11.02.2021

Inadmissible video surveillance – Data Protection Commissioner of Lower Saxony imposes fine of more than EUR 10 million on notebooksbilliger.de

Background

The Data Protection Commissioner of the German state of Lower Saxony, Barbara Thiel, announced in a press release dated 8 January 2021 that she had imposed a fine of EUR 10.4 million on the operator of the electronics retailer notebooksbilliger.de. This is the highest fine ever imposed by the Lower Saxony Data Protection Authority for violations of the European General Data Protection Regulation (GDPR).

The decision

The Data Protection Authority stated as a reason for its decision that there had been serious violations of the law in connection with the video surveillance carried out by the electronics retailer in its company. According to the Authority, the retailer's employees had been unlawfully monitored by video over a period of at least two years. Customers had also been affected by the unlawful video surveillance in the sales rooms of the electronics retailer, who additionally runs its own local shops. The Authority also pointed out, however, that the company's video surveillance activities are today organised in a lawful manner.

notebooksbilliger.de had argued that it used video surveillance to prevent and solve thefts in general. In this regard, however, the Data Protection Authority criticised in particular that the surveillance of the employees had taken place without a concrete reason and that the storage of the recordings for up to 60 days went far beyond what was necessary. In the opinion of the Authority, the video surveillance had, therefore, been suitable for systematically monitoring the employees' performance. The Authority further stated that the monitoring of seating areas in the electronics retailer's shops, where customers typically spend longer periods of time, had also been disproportionate.

notebooksbilliger.de has already filed an appeal against the decision of the Data Protection Commissioner of Lower Saxony. The electronics retailer criticises that the Data Protection Authority failed to sufficiently determine the facts of the case, for example, by inspecting the cameras in question on site. It further takes the view that the fine is disproportionately high compared to the seriousness of the violation. The company therefore considers the decision to be unlawful.

Our comments

The fine imposed by the Data Protection Commissioner of Lower Saxony shows that data protection authorities are today imposing severe fines even for supposedly minor violations of the GDPR. Although video surveillance is a standard practice especially in the mail order business and in the logistics industry, data controllers must, therefore, carefully examine the use of each individual video camera. Details such as the orientation of the respective camera or the storage period of the recordings can also have an impact on the lawfulness of the entire procedure. As a result, companies that use surveillance cameras in their business premises should regularly check whether their procedure meets the data protection authorities' current requirements regarding the lawfulness of video surveillance.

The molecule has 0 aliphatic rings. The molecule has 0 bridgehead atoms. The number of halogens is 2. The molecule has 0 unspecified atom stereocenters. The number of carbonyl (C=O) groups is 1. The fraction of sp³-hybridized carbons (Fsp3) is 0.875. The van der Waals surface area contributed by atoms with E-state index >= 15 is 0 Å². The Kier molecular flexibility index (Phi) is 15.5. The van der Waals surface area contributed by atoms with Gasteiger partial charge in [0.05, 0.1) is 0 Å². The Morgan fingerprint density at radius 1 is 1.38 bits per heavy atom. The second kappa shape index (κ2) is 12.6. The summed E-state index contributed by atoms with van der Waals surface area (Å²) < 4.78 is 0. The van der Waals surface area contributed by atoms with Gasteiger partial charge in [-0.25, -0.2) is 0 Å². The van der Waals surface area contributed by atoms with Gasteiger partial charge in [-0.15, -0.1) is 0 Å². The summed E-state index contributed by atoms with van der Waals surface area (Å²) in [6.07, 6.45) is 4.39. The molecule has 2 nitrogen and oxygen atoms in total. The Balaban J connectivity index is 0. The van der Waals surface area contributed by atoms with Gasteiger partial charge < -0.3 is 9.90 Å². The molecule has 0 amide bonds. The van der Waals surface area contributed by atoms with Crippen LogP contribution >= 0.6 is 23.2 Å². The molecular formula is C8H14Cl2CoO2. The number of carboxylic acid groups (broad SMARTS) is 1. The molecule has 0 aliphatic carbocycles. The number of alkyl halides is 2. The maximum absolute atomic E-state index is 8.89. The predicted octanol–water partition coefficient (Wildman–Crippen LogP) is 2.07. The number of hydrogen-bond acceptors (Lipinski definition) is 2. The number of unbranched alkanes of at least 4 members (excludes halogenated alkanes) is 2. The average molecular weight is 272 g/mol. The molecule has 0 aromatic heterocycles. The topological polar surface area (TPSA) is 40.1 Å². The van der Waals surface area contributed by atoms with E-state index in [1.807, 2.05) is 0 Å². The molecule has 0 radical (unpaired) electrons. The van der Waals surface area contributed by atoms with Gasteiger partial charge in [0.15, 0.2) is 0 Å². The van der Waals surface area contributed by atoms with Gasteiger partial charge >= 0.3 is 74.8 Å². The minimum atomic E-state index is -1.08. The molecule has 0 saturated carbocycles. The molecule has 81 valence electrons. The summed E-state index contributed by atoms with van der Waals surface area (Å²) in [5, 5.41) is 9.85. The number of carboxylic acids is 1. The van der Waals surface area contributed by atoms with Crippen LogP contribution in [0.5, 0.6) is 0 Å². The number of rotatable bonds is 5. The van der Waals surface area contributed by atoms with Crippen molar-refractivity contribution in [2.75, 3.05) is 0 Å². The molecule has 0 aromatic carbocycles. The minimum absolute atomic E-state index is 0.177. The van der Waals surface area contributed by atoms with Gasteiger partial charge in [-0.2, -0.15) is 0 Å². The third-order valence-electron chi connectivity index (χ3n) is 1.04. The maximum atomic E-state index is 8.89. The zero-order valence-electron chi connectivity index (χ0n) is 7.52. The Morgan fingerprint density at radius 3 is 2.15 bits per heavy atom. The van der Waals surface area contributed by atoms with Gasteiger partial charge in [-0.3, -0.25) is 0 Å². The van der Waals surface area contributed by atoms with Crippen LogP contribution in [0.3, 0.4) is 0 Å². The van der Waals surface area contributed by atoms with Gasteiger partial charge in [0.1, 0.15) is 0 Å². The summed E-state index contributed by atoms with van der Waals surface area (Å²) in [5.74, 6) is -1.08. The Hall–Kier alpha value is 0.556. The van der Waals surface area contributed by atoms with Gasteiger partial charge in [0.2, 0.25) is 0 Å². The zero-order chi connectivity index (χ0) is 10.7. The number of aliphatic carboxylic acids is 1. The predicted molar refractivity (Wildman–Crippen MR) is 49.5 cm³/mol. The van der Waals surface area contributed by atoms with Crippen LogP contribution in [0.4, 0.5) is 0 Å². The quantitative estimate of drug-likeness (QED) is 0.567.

In particular, the storage period of the recordings must be carefully examined. Even where surveillance serves the purpose of preventing and detecting criminal offences, it should be carefully considered how long the recordings actually need to be stored for this processing purpose. In its publication "Orientierungshilfe Videoüberwachung durch nicht-öffentliche Stellen" (which translates as "Guidance on video surveillance by non-public bodies") dated 17 July 2020 (the German language version is available at: https://www.datenschutzkonferenz-online.de/media/oh/20200903_oh_vü_dsk.pdf), the Conference of Independent Data Protection Authorities of the Federal Government and the German States (Datenschutzkonferenz, hereinafter: "Data Protection Conference") assumed that video recordings must generally be deleted after 72 hours if there are no indications within this period of time that would justify extending the storage period. Data controllers would thus be obliged to view the recorded material within 72 hours and would only be allowed to refrain from deleting the material if there were indications that a criminal offence has been committed.

However, in this context it could be disputed that the employees' rights and freedoms would actually be more severely affected by the regular thorough viewing of the recorded material than they would be if the recordings were stored for a longer period and then only viewed if there was a concrete reason to do so. The same applies to the view taken by the Data Protection Commissioner of Lower Saxony that data controllers must first consider less intrusive means, such as random bag checks, before carrying out video surveillance of a work space to prevent criminal offences, as many employees might actually find a search of their private belongings more intrusive than the video surveillance of their work space.

The amount of the fine imposed must also be viewed critically in this case. It can be assumed that the Lower Saxony Data Protection Authority determined the amount of the fine using the controversial fine model agreed by the members of the Data Protection Conference. In December 2019, the Federal Commissioner for Data Protection and Freedom of Information (BfDI) had already imposed a drastic fine of a similar amount on 1&1 Telecom GmbH, applying the Data Protection Conference's fine model. However, this fine was reduced by 90% by the Bonn Regional Court following an appeal by 1&1 Telecom GmbH. The appeal filed by notebooksbilliger.de could, therefore, also have a chance of success, at least with regard to the amount of the fine.

Author
Franziska Neugebauer

Franziska Neugebauer
Associate
Cologne
franziska.neugebauer@luther-lawfirm.com
+49 221 9937 25790